I have seen hospitals place eyewash stations that are non-compliant with ANSI Z358.1-2014 on faucets in every nurse station just because they thought it was a ‘good idea’; not because they were needed. Was that a violation? I don’t think so because there is usually not a chance of splashing caustic or hazardous chemicals in the eyes at the nurse stations. But, it is a red flag for surveyors and inspectors. If they observe an eyewash station that is non-compliant with ANSI Z358.1-2014 standard, they will start snooping around to see why it is there. If they find any caustic or hazardous chemicals used in the area that could be splashed into the eyes, then it is likely they will cite the organization for not having an ANSI Z358.1-2014 approved eyewash station.

I often see the hand-held squeeze bottles of sterile water mounted on the wall in certain area. I always ask the hospital why are they there. In some cases, caustic and hazardous chemicals were a splash concern and the hospital did not want to spend the $1,000 (or so) to install a ANSI Z358-1-2014 approved plumbed eyewash station, so they bought the cheaper bottles instead. That is a serious issue and likely would be cited by a surveyor. However, I have also seen the hand-held bottles placed in areas where there was no hazard, and the hospital just wanted them there for a ‘first-aid’ device. There is no standard or guideline that prevents that arrangement, but again, it is a red flag to a surveyor to start snooping around to see why the bottles are there in the first place. Also, the water in the bottles are typically only good for 2 years, and the hospital must be diligent in replacing the bottles before the water expires.

To directly answer your question: I think the hand-held bottles and the eyewash stations that are non-compliant with ANSI Z358.1-2014 in locations where there is no potential of caustic or hazardous chemicals to be splashed in the eyes is a potential source of problems during a survey, and I recommend to my clients to remove them, even though technically, they are permitted. It is a matter of opinion, and I always like to remove red-flags from the hospital before surveyors walk through. However, to not provide ANSI Z358.1-2014 approved eyewash stations where caustic or hazardous chemicals could be a potential splash problem, is definitely a safety hazard and would most likely be cited by a surveyor or an inspector. It is far better to spend the extra funds to either install the approved eyewash stations, or relocate the function and process to an area where there already is an approved eyewash station.

Jul 22 2015

Eyewash Stations in Labs

Category: Eyewash Stations,Questions and AnswersBKeyes @ 12:00 am

Q: Does an eye wash station need to be mounted over a designated “clean sink” or can it be in any sink? Some of our Labs only have one sink, so that sink is considered to be a dirty sink. Can we have a swing-out eye wash station located above that sink?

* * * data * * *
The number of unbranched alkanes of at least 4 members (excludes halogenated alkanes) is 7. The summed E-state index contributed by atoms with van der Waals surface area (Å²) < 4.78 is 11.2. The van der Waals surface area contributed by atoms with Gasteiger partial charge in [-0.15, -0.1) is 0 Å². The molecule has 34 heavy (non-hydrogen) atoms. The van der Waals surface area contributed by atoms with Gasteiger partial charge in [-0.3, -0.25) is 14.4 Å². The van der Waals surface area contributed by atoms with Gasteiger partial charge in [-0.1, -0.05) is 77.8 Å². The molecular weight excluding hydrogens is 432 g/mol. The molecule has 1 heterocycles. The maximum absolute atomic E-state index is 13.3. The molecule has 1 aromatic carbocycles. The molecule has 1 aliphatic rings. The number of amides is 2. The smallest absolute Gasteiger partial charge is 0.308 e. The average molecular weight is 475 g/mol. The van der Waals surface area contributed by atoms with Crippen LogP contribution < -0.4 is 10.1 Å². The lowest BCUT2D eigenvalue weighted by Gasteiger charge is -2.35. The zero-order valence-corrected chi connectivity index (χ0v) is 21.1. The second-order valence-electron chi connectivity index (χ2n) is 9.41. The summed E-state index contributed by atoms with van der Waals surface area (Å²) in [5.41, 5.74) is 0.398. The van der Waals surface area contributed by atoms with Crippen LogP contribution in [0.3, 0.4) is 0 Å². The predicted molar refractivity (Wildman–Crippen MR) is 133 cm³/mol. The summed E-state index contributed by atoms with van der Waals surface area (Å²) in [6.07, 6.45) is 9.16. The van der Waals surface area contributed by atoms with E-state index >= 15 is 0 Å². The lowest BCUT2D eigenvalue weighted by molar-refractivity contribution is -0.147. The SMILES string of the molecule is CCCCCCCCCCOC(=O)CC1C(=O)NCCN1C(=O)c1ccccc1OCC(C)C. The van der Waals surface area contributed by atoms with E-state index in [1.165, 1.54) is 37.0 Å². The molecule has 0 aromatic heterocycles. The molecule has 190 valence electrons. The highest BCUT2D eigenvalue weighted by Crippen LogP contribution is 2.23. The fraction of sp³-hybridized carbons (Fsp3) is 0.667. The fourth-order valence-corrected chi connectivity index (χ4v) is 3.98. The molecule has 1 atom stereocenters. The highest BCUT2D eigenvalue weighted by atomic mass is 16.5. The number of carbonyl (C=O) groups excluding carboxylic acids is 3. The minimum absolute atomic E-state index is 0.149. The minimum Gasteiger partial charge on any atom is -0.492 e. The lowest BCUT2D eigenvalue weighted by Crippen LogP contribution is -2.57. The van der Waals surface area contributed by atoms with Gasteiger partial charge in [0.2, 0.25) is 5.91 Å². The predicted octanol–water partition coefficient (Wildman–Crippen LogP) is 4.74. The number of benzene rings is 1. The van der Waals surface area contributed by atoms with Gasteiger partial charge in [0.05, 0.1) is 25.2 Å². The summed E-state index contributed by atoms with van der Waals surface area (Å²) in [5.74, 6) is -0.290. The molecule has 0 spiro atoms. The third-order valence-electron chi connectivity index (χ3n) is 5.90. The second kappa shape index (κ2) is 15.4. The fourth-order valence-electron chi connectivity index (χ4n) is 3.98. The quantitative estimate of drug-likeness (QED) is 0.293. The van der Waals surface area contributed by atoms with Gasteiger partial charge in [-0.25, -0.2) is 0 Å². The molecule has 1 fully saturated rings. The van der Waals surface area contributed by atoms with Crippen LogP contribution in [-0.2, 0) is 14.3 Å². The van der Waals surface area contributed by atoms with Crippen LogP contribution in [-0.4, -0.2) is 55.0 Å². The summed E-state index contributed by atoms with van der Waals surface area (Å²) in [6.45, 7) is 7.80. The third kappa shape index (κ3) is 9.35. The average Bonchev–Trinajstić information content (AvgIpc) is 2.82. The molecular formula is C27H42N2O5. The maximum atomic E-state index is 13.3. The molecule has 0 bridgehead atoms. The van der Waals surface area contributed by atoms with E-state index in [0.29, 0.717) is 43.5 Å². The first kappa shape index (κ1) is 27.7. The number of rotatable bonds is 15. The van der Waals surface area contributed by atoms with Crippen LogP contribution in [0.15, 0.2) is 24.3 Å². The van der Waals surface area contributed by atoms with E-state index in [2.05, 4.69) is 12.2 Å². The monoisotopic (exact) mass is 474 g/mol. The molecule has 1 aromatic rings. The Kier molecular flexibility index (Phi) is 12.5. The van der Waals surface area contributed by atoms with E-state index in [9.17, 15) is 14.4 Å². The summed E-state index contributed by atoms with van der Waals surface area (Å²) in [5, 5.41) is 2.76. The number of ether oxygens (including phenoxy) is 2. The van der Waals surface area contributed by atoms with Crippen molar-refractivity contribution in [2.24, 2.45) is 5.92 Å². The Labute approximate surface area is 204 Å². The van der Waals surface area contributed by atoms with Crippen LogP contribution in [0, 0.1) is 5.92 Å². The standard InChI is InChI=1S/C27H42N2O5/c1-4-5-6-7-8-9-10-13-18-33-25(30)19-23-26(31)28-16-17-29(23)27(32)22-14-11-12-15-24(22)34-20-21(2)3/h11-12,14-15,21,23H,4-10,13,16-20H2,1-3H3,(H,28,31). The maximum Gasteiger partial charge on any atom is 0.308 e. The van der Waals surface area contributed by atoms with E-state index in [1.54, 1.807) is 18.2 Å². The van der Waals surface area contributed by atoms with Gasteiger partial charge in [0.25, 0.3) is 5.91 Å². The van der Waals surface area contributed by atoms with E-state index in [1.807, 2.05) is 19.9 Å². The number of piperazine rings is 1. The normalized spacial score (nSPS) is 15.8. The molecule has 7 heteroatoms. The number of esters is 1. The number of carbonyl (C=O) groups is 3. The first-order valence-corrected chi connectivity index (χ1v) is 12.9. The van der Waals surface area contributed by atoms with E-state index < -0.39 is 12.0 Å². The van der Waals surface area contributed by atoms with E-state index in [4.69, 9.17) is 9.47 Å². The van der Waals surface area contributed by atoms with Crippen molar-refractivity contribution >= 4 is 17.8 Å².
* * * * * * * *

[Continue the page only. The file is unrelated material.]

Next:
A: The OSHA and ANSI standards do not directly address this issue. But Joint Commission, CMS, CAP and the other accreditors will definitely perceive this as a risk to the health and safety of the staff that may use the eye wash station. The risk must be assessed by you, and the mitigation activities to lessen the risk are really what you will be judged on. I suggest you discuss this with the Lab safety officer and the organization’s Infection Control practitioner, and see what they think. If you wouldn’t want to put your face down into the dirty sink then I’m sure you would not expect your staff to do so as well. Do a risk assessment, run it past the Lab safety officer and the IC practitioner, then run it past the Safety Committee and see what they say. If everyone is okay with it (including your accreditation organization), then you should be able to use it for the eye wash station, as long as the eye wash station is maintained and kept clean.

Jun 01 2015

Eyewash Stations in Kitchens

Category: Eyewash Stations,Kitchens,Questions and AnswersBKeyes @ 1:00 am

Q: Are we required to have an eyewash station inside a kitchen?

A: Maybe yes and maybe no…. It all depends on whether or not there are caustic or corrosive materials that could be splashed into the eye. The organization needs to do a risk assessment of the hazardous materials in and around the kitchen to see if there are any chemicals/ materials that are considered caustic and/or corrosive, and whether or not they can be splashed into the eye when used according to the manufacturer’s recommendations. I’ll say from my experience, there probably are not many such materials in a kitchen, as that would seem to be a bit risky to have hazardous materials where food is being prepared. But you may very well find such materials in a janitor’s closet nearby, or in the dishroom. If you do have caustic or corrosive materials, the eyewash station must be located no more than 10 seconds of travel away from where the materials are used or stored. All of these requirements are found in the ANSI Z358.1 standard, available through an on-line search.